Hammersmith Bridge is closed to pedestrians and river traffic because of an increased risk to public safety due to a sudden deterioration in key parts of the suspension structure.
The bridge, a major piece of London’s infrastructure, was closed on 13 August, and specialist engineers have been undertaking 24/7 monitoring of the structural integrity of the bridge using an extensive network of sensors on the 19th century structure.
The deterioration in the structure was exacerbated by the recent heatwave which caused cracks to significantly increase – despite measures taken to mitigate the heat.
The bridge will remain closed until the engineers are confident that it is safe to re-open to pedestrians and river traffic.
It means that pedestrians and cyclists must now cross the river elsewhere, while all river traffic under the bridge will also be stopped – including the pedestrian walkways under Hammersmith Bridge – while engineers examine the extent of the damage.
Stephen Cowan, leader of the London Borough of Hammersmith & Fulham, said: “Safety is the number one priority. I’m absolutely sure that we averted a catastrophe by closing this 19th century suspension bridge to motor vehicles last year.
“We have some of the best engineers in the world working on this scheme. They advise we now face a similar dilemma. I appreciate how inconvenient this will be to thousands of people on both sides of the river and I am sorry about that, but we must follow the engineers’ advice.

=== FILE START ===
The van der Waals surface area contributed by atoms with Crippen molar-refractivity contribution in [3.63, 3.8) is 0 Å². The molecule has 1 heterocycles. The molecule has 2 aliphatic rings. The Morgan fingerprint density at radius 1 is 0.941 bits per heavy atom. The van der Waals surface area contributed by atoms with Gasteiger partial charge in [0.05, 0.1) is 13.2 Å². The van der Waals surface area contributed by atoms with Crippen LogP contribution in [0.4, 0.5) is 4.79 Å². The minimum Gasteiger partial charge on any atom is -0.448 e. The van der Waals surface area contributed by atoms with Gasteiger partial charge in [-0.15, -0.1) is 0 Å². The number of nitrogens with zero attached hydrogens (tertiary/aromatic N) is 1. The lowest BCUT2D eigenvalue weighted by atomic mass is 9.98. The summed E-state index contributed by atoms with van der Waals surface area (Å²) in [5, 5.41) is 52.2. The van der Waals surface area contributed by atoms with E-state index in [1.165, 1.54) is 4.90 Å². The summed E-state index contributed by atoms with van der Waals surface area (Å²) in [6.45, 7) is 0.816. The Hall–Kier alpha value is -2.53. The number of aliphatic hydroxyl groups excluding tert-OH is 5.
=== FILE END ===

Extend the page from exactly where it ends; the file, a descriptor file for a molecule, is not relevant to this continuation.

“We will update everyone as soon as engineers have investigated the scale of the recent damage. I have instructed them to find a plan to safely reopen it as quickly as they can.”
The bridge was designed and built in the 19th century by Sir Joseph Bazalgette. It was opened by the Prince of Wales in 1887.
“The bridge had been badly maintained for many years,” said Cowan. “The structural integrity review quickly began to find decades of unchecked corrosion riddled throughout. It found that important mechanisms on the bridge had seized up years earlier causing the suspension structure to cease to operate as it had been designed to - causing other problems elsewhere in the machinery. Last year, using the latest technology, it discovered dangerous micro-fractures in the cast iron pedestals that hold the suspension structure in place.
“These unchecked structural failures compromised the flexibility of the suspension chains over previous years and caused the micro fractures.
“Today’s closure shows how much more work is required to get this beautiful bridge fully restored. And we’re – once again – calling on the government to fund the final phases of the restoration work,” added Cowan.
“We remain determined that this beautiful bridge will be fit for purpose for generations to come and we’ll continue to do everything within our power to deliver on that.”